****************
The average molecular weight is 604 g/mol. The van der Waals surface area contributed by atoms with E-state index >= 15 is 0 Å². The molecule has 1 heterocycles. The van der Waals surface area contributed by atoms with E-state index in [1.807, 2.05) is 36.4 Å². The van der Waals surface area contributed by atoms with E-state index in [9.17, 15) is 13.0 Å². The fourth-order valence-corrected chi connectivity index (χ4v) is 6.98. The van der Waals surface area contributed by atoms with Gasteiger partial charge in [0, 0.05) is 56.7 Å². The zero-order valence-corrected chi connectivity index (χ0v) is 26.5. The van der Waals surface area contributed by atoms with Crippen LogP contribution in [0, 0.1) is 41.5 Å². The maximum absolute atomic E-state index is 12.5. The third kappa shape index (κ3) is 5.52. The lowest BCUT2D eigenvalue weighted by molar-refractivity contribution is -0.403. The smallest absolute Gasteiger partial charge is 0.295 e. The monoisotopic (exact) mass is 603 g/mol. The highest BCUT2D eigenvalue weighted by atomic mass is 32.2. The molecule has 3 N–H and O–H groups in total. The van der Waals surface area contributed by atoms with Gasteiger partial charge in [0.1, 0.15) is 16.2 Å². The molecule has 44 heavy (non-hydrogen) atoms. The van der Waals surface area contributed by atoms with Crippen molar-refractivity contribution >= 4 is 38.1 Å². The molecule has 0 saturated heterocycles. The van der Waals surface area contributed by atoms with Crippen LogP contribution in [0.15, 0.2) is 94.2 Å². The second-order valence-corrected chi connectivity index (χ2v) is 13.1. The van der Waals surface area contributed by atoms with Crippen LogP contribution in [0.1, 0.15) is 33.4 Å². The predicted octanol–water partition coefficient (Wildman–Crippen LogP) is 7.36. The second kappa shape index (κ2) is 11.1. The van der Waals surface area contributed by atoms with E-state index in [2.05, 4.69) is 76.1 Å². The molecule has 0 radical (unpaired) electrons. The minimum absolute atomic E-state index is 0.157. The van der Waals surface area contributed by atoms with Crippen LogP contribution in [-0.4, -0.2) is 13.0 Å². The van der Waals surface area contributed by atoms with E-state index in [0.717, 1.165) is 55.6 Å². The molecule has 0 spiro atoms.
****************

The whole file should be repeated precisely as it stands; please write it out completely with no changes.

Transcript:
The average molecular weight is 604 g/mol. The van der Waals surface area contributed by atoms with E-state index >= 15 is 0 Å². The molecule has 1 heterocycles. The van der Waals surface area contributed by atoms with E-state index in [1.807, 2.05) is 36.4 Å². The van der Waals surface area contributed by atoms with E-state index in [9.17, 15) is 13.0 Å². The fourth-order valence-corrected chi connectivity index (χ4v) is 6.98. The van der Waals surface area contributed by atoms with Gasteiger partial charge in [0, 0.05) is 56.7 Å². The zero-order valence-corrected chi connectivity index (χ0v) is 26.5. The van der Waals surface area contributed by atoms with Crippen LogP contribution in [0, 0.1) is 41.5 Å². The maximum absolute atomic E-state index is 12.5. The third kappa shape index (κ3) is 5.52. The lowest BCUT2D eigenvalue weighted by molar-refractivity contribution is -0.403. The smallest absolute Gasteiger partial charge is 0.295 e. The monoisotopic (exact) mass is 603 g/mol. The highest BCUT2D eigenvalue weighted by atomic mass is 32.2. The molecule has 3 N–H and O–H groups in total. The van der Waals surface area contributed by atoms with Gasteiger partial charge in [0.1, 0.15) is 16.2 Å². The molecule has 44 heavy (non-hydrogen) atoms. The van der Waals surface area contributed by atoms with Crippen molar-refractivity contribution >= 4 is 38.1 Å². The molecule has 0 saturated heterocycles. The van der Waals surface area contributed by atoms with Crippen LogP contribution in [0.15, 0.2) is 94.2 Å². The second-order valence-corrected chi connectivity index (χ2v) is 13.1. The van der Waals surface area contributed by atoms with Crippen LogP contribution in [0.1, 0.15) is 33.4 Å². The predicted octanol–water partition coefficient (Wildman–Crippen LogP) is 7.36. The second kappa shape index (κ2) is 11.1. The van der Waals surface area contributed by atoms with E-state index in [2.05, 4.69) is 76.1 Å². The molecule has 0 radical (unpaired) electrons. The minimum absolute atomic E-state index is 0.157. The van der Waals surface area contributed by atoms with Crippen LogP contribution in [-0.4, -0.2) is 13.0 Å². The van der Waals surface area contributed by atoms with E-state index in [0.717, 1.165) is 55.6 Å². The molecule has 0 spiro atoms.